Notre Dame Cathedral Is Burning

 

This is a fast-moving story, and absolutely devastating development during Holy Week. The BBC reports:

A fire has broken out at the famous Notre-Dame cathedral in Paris, firefighters say.
The cause is not yet clear, but officials say it could be linked to renovation work.
Images on social media show plumes of smoke billowing into the air above the the 850-year-old Gothic building.

Update: 8:23PM in Paris

Shep Smith on Fox News just reported that Paris fire fighters are just now beginning to get water on Notre Dame nearly three hours after the blaze was first reported.

Update 8:26PM in Paris

Notre Dame Spokesman: “Entire wooden interior of cathedral is burning, likely to be destroyed. Everything is burning. Nothing will remain from the frame.”

Update 9:12PM in Paris

The fire has spread to one of the two iconic bell towers, according to reports.

Published in Culture, History
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  1. Percival Thatcher
    Percival
    @Percival

    Kozak (View Comment):

    Max Ledoux (View Comment):
    Not sure about the planes. That’s more for wildfires I think. They dump over a long area with little accuracy. But seems like helicopters could be used to take water from the Seine (Notre Dame is on an island, for those who don’t know) and dump it on the cathedral.

    I guess this technology is beyond the French?

    No, but they would have needed to be rigged for it already or be capable of getting rigged at a moment’s notice.

    • #61
  2. James Lileks Contributor
    James Lileks
    @jameslileks

    I tend to think that if they could have put it out, they would have put it out. 

    • #62
  3. MarciN Member
    MarciN
    @MarciN

    Manny (View Comment):

    Je vous salue, Marie, pleine de grâces, le Seigneur est avec vous; vous ętes bénie entre toutes les femmes, et Jésus le fruit de vos entrailles, est béni. Sainte Marie, Mčre de Dieu, priez pour nous pécheurs, maintenant, et ŕ l’heure de notre mort. Amen.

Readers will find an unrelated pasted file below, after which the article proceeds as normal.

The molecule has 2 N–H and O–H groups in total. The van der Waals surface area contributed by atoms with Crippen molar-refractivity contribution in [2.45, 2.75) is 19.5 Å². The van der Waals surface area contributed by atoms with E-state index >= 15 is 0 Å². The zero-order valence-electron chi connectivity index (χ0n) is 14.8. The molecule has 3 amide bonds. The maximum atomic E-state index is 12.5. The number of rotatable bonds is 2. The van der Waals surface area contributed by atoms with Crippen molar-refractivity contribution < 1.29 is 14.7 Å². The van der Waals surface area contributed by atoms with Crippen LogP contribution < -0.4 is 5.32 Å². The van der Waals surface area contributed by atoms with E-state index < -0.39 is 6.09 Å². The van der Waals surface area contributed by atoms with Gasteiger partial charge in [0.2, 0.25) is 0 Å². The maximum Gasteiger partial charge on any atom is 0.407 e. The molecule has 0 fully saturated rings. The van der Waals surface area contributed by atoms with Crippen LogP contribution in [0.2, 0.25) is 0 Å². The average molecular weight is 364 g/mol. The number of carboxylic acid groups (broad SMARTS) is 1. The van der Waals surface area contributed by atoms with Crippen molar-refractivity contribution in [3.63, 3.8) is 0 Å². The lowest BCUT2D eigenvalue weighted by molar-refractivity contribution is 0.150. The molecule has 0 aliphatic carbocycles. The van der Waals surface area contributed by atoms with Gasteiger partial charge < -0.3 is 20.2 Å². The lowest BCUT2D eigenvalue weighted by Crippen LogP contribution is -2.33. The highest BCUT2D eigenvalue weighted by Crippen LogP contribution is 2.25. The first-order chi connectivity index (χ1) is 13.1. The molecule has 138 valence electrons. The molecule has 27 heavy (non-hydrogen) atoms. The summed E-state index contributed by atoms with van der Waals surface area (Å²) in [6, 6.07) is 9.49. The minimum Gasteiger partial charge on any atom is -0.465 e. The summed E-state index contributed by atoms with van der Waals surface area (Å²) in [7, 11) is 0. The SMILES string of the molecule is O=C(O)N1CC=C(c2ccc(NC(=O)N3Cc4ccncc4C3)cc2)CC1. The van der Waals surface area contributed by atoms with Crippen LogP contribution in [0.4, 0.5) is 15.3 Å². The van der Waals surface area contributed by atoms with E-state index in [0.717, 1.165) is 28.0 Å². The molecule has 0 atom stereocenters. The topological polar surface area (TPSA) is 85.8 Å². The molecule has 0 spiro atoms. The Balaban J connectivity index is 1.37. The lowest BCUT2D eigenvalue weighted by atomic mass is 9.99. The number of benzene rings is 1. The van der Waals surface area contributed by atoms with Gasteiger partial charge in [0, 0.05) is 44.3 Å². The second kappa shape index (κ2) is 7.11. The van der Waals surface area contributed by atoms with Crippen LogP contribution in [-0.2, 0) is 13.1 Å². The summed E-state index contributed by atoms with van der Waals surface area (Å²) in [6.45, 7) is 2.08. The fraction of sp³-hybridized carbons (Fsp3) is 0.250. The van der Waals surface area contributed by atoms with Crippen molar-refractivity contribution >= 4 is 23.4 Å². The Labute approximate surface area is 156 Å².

How beautiful the prayer is in French. :-)

     

     

     

    • #63
  4. James Gawron Inactive
    James Gawron
    @JamesGawron

    EDs & All,

    A symbol of freedom & joy.

    Regards,

    Jim

    • #64
  5. YouCantMeanThat Coolidge
    YouCantMeanThat
    @michaeleschmidt

    She (View Comment):

    Locke On (View Comment):

    She (View Comment):

    Max Ledoux (View Comment):

    It took hours for the fire fighters to start fighting this fire. Did they not have a contingency plan for the possibility that Notre Dame caught fire?

    Don’t know what the story is on that. What they’ve said to this point is that it was rush hour, the streets were clogged and that it took time for them to clear the area. It seemed to take a very long time, though.

    Also, there were/are supposed to be water tanks in the roof in case of exactly this. Between the two roof sections, I think.

    Have to say that I think Trump’s idea of water-tanker planes was quite a good one. Pick it up in the Seine, dump it on the cathedral. Not sure why it took them so long.

    Most of the burnable structural material in a medieval cathedral is above the interior vaulting (stone) and below the upper roof (usually lead and/or copper sheets). Centuries old wood and dry as dust. Once there’s a fire established in there, getting any sort of access for fighting it, in a reasonably safe manner is going to be well-nigh impossible.